My daughter Anna and I used to share a peculiar fascination with a radio call-in show whose host hectored and scolded her callers for their failures as parents. Anna called it The I’m-a-Good-Mother-and-You’re-Not Show, thus summing up the problem with how-to books-or radio shows-for parents. Whether the subject is childhood fitness or childhood faith, the message is the many ways parents fail their kids.
The most reliable parenting manuals cover the early years, with a heavy emphasis on physical mechanics: how to treat diaper rash, when to start toilet training. The less predictable adolescent years, when parents could really use a reliable guide, get a section something like this: “Expect acne and acting out and hormonal storms. Goodbye. Good luck. Write when things settle down.”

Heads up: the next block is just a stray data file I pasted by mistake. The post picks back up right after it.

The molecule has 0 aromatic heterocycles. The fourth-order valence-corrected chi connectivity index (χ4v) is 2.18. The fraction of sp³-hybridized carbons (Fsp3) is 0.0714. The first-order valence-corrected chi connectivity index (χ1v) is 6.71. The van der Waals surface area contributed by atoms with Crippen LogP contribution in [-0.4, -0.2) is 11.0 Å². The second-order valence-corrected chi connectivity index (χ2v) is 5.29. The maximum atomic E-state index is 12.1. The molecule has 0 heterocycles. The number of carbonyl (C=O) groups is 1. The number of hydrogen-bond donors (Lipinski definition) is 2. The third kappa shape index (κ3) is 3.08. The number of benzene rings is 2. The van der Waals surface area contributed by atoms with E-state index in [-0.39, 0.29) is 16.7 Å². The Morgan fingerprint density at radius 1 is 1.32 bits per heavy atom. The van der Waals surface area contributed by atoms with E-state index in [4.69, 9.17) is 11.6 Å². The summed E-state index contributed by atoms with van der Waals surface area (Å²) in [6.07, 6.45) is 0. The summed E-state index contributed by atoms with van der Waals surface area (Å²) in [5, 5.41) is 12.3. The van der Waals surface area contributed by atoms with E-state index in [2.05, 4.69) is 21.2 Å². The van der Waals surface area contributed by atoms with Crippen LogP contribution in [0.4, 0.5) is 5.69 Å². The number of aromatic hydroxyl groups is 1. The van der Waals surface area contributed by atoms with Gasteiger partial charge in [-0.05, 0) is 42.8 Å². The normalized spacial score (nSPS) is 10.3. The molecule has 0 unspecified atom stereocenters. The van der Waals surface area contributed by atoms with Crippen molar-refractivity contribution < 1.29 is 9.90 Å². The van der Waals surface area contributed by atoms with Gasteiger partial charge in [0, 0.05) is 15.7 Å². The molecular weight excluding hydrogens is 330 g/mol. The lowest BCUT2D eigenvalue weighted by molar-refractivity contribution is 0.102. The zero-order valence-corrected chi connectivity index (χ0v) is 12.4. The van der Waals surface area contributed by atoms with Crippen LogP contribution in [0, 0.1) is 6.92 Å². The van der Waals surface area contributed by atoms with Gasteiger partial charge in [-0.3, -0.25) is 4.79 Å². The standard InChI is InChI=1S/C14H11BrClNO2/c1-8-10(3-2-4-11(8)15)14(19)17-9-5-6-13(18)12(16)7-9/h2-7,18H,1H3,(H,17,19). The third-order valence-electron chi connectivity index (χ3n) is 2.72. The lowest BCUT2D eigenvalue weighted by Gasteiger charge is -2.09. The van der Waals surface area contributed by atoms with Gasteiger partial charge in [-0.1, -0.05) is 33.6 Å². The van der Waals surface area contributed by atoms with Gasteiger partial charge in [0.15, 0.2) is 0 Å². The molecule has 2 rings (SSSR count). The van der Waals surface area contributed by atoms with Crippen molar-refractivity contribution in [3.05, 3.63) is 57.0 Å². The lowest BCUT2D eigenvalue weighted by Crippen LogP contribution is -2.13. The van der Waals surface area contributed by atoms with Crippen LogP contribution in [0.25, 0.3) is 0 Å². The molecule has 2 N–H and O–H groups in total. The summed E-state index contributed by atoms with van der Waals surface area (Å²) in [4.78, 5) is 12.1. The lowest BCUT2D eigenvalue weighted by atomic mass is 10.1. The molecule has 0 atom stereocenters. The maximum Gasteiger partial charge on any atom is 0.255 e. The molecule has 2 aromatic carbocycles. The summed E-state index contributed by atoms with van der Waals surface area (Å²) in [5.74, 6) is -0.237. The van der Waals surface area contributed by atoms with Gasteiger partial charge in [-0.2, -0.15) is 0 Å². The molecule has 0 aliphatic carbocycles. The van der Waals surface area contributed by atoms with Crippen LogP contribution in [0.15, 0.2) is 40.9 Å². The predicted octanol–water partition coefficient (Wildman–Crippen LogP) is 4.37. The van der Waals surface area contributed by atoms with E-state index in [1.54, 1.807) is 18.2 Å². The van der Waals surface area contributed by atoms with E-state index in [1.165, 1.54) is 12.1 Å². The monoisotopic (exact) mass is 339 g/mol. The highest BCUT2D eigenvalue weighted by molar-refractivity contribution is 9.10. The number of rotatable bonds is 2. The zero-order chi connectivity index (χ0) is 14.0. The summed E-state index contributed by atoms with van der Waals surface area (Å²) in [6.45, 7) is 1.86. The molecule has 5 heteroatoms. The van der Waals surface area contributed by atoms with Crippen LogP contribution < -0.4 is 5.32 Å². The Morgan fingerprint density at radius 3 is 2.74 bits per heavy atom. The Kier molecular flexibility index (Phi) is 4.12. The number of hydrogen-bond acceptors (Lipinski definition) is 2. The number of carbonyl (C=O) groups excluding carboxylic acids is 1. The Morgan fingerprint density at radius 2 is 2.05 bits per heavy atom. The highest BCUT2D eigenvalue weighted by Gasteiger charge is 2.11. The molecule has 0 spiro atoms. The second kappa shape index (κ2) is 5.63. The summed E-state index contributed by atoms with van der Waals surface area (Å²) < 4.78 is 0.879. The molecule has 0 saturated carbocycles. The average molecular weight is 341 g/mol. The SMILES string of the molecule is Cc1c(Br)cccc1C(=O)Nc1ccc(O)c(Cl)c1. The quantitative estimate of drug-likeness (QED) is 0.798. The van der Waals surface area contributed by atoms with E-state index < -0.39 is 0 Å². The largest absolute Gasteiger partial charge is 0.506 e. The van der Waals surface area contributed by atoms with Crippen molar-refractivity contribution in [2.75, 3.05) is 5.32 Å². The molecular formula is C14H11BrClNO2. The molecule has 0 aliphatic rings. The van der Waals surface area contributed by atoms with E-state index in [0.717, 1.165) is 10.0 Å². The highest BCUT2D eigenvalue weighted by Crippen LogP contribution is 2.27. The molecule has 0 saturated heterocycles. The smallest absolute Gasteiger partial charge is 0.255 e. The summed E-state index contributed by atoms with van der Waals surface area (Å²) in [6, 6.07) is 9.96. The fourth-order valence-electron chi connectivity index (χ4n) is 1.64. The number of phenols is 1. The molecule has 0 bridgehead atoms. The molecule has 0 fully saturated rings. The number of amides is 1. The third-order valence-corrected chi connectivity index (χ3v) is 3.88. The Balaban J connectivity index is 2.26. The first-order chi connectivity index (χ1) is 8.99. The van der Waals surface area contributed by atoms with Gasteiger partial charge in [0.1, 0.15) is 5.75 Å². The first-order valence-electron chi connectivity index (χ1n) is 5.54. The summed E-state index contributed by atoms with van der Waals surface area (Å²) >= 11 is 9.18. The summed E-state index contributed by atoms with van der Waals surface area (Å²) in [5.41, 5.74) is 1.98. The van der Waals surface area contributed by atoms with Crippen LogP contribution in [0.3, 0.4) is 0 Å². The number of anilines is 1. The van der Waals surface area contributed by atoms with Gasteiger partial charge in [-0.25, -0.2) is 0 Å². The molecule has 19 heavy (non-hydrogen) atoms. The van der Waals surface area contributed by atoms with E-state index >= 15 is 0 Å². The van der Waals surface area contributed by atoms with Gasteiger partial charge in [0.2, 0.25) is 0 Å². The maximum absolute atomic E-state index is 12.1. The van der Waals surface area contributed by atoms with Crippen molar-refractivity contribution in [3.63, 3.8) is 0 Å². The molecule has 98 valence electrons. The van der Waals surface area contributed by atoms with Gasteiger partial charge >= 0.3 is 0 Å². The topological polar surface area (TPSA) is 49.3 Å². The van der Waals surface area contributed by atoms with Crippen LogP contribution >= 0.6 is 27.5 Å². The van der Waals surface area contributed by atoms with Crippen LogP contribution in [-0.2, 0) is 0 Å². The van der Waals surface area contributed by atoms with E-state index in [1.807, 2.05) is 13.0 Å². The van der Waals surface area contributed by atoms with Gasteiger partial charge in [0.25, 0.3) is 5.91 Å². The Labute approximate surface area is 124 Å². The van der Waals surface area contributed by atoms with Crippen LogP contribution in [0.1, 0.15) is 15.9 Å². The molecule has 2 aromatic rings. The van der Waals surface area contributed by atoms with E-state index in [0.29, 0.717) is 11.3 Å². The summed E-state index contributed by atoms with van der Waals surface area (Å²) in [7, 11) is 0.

Writing about keeping churched children in the church during the unpredictable years puts one on treacherous terrain, especially if the writer, myself, still has a teenager at home. The reader scans the article, wondering how long it will be before publishers announce news of her child’s likely tell-all, Novenas, Not Nurture: True Tales of a Catholic Childhood. Cautiously, I asked my seventeen-year-old son what has kept him in the church. I was hoping for one of those touching comments that would reveal my wisdom and his appreciation of it. He looked at me and asked, “You mean, besides coercion?”